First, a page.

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  • The prism of grammar: How child language illuminates humanism
  • Lisa Matthewson
The prism of grammar: How child language illuminates humanism. By Tom Roeper. Cambridge, MA: MIT Press, 2007. Pp. xviii, 354. ISBN 9780262512589. $18.95.

At the end of The prism of grammar (PoG), Tom Roeper suggests that the book may have been ‘a real roller-coaster ride’ (303). The metaphor is apt, at least for those who enjoy roller coasters: PoG is exhilarating. This extraordinary book is ambitious both in its intended audience—everyone—and in its coverage—dealing with topics as apparently disparate as the acquisition of quantifiers, the aspectual system of African American English, sociolinguistic attitudes toward dialects, the modularity of the mind, the ethics of science, and the dignity of the child. The book introduces nonlinguists to the astonishing process of language acquisition, while simultaneously providing food for thought for specialists in the field. R brings acquisition to life with many do-it-yourself ‘explorations’, intended to be played with a child in your neighborhood and/or developed into experiments in your lab. PoG is informal and entertaining, and R’s creativity and enthusiasm for his subject are evident in every chapter.

After two introductory chapters that set the stage, the core acquisition section is Part 2, ‘Why language acquisition is a challenge for the child’ (31–197). A primary goal here is to introduce nonlinguists, particularly parents and educators, to the complexity of the language-acquisition challenge, and to inspire respect for the intricacies of grammar and for the child as a creative and unique individual. Part 2 deals with a range of topics that include: word learning (Ch. 3), compounding (Ch. 4), reference (Ch. 5), recursion (Ch. 6), ellipsis (Ch. 7), and plurals (including multiple wh-questions and universal quantifiers, Ch. 8). Each chapter contains multiple explorations to try with children, most of which are supplemented by illustrations, and all of which are enjoyable.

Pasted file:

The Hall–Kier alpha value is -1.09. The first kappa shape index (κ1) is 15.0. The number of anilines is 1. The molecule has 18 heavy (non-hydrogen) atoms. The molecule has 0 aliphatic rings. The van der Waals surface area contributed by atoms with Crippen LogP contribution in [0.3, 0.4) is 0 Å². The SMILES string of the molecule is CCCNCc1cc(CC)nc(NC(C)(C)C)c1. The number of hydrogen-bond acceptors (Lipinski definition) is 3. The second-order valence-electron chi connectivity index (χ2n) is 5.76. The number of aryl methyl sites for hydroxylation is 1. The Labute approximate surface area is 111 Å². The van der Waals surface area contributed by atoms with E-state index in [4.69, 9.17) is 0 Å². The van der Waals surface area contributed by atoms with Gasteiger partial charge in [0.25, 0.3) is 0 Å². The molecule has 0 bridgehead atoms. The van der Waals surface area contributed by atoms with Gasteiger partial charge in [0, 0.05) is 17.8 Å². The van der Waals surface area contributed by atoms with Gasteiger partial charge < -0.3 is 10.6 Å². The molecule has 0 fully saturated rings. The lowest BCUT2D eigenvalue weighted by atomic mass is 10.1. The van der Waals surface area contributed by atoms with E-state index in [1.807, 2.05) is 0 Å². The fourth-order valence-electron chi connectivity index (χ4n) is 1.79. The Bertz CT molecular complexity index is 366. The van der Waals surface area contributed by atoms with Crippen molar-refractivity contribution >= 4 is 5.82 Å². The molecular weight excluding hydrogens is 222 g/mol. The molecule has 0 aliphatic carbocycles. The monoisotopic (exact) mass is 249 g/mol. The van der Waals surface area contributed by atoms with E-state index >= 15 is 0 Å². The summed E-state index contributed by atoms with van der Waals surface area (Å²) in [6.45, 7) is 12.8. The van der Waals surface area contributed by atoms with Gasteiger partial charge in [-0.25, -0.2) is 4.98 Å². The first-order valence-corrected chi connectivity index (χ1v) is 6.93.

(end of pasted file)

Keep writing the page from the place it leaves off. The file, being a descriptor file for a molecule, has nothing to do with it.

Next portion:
R deliberately refrains from attaching age expectations to most of the explorations, and emphasizes throughout that failure to perform in an adult-like way is—with a few discussed exceptions— not indicative of any language disorder, and certainly not of any cognitive deficit. In some cases the explorations seem to be brand-new ideas, so that R himself does not know what children will do (e.g. on p. 166, where he postulates that ‘A child might seek greater consistency and go strongly for a phrasal plural’). Other explorations rely on anecdotal evidence or pilot studies, and still others are drawn from published research (e.g. on p. 167, where R discusses a partitivity experiment carried out with several hundred children). There are studies to interest both syntacticians and semanticists, including for the latter discussion of the temporal implicature of ‘and’ (151f.), and whether the denotations of plurals contain singletons (164ff.). The experiments are also adaptable for use in second language education or research, or for use in crosslinguistic semantic investigation.

One of many interesting explorations is on NP ellipsis (134ff.) in Ch. 7. This is designed to test the ‘verbal-over-visual-context principle’ (135), the idea that a linguistic antecedent trumps contextual information in ellipsis resolution. The reader is invited to put some nickels on a plate, with two of them heads up. Next add three pennies to the plate, with none of the pennies heads up, and say ‘I put three pennies on the plate. Are two __ heads up?’. The adult-like response (given by my eight-year-old recently) is ‘no’, since the correct ellipsis resolution requires us to answer whether two pennies are heads up. The non-adult-like response (given by my five-year-old) is ‘yes’.

What is interesting here is that my five-year-old had passed with flying colors a superficially similar ellipsis experiment that R discusses just a few pages earlier (§7.1). In that study, the adult [End Page 982] says ‘Look, here is some fruit’, then picks up two cookies and says ‘Did I take some?’. My daughter’s ability to give an adult-like denial in the experiment with cookies, but not in the one with pennies, is apparently not merely noise in the...


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